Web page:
In another test series, 18 ASTM G109-type specimens were then cast and cured. Six G109 blocks were selected for control specimens. Groups of three other blocks had different commercial SACI treatments applied per the SACI manufacturer’s recommendations, including a water-based amino alcohol, a conventional silane SACI, and the latent inhibitor silane-based SACI. Three of the untreated blocks along with each of the treated blocks were cracked perpendicular to the top reinforcing bar before ponding with 3% NaCl solution. After each cycle of drying and ponding, corrosion measurements using ASTM C876 half-cell testing were taken prior to the dry cycle. ASTM C876 provides guidance in an appendix regarding interpretation of the readings (Figure 5).

Another test is electrochemical impedance spectroscopy (EIS).11 The results in Figure 6 show microcell corrosion current density (CD) based on concrete resistance and polarization resistance in EIS measurements vs. total macrocell corrosion CD based on G109 measurement. In both the open circuit potential testing on cracked specimens in Figure 5 and the EIS testing in Figure 6, a significant difference is shown between the SACI products.

FIGURE 5 Average of three replicates of cracked G109 specimens of different SACIs vs. a saturated calomel reference electrode (SCE) when ponded with 3% NaCl solution. The silanebased SACI #1 and the silane-based latent SACI show low potential of corrosion while the other specimens show development of corrosion potential.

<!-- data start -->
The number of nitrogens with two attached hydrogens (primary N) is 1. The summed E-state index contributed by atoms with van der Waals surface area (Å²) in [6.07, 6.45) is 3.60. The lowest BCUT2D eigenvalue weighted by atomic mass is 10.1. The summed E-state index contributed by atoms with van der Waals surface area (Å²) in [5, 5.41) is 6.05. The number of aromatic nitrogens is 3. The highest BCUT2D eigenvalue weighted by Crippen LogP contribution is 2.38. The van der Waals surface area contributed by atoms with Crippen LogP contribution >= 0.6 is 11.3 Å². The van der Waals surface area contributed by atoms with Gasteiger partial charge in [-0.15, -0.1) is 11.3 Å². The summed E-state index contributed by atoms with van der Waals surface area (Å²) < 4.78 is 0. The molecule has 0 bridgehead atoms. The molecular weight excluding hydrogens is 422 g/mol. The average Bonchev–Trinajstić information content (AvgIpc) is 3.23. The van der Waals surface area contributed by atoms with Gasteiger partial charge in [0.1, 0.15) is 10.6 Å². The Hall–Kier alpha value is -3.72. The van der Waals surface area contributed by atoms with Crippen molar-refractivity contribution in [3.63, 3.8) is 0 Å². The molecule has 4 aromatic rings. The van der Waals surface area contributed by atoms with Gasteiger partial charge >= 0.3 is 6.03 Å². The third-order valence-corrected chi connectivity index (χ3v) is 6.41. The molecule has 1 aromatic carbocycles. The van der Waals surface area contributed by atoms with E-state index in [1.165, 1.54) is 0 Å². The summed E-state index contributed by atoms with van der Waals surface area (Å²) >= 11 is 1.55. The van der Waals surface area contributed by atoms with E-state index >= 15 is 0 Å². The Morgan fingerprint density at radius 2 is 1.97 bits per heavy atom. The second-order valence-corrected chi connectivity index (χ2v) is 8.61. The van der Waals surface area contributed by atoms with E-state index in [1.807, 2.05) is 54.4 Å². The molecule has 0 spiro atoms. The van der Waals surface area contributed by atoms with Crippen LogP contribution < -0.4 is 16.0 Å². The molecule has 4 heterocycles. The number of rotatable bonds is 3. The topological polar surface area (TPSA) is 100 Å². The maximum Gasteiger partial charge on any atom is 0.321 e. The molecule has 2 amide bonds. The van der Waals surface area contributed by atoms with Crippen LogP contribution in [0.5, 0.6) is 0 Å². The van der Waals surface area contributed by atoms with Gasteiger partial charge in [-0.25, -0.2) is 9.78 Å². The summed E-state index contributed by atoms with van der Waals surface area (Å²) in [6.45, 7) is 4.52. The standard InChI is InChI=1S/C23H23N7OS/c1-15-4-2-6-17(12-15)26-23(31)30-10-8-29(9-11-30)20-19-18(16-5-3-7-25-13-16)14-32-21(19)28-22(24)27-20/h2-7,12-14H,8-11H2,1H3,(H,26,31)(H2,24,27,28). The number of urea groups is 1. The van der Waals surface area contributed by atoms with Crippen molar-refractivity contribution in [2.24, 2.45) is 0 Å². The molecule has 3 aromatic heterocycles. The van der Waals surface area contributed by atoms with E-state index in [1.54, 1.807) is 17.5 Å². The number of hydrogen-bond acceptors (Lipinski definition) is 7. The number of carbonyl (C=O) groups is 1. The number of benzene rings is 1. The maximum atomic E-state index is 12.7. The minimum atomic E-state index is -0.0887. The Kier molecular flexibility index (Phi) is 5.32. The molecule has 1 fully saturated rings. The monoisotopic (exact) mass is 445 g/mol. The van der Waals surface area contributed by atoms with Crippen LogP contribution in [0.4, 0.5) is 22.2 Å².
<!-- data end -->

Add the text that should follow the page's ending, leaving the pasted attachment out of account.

Summary and Conclusions

Corrosion of reinforcing steel is the leading cause of deterioration of concrete structures around the world. Guidance exists for design and construction practices to produce durable structures; however, corrosion-induced deterioration continues from failure to follow good trade practices. Concrete requires maintenance, especially to correct issues from cracking.

Use of SACIs is a maintenance technique that can be applied proactively to existing structures as well as reactively to address incipient corrosion. Silane-based materials reduce chloride ingress and allow concrete drying to increase resistivity, both reducing corrosion. Incorporating latent corrosion inhibitors into silane-based surface treatments combines the benefits resulting from silane treatments and the corrosion inhibiting effects in concrete that cracks even after treatment. Specific methods suitable for the silane-based latent inhibitor SACI have been described along with comparative testing of several other commercial SACI materials.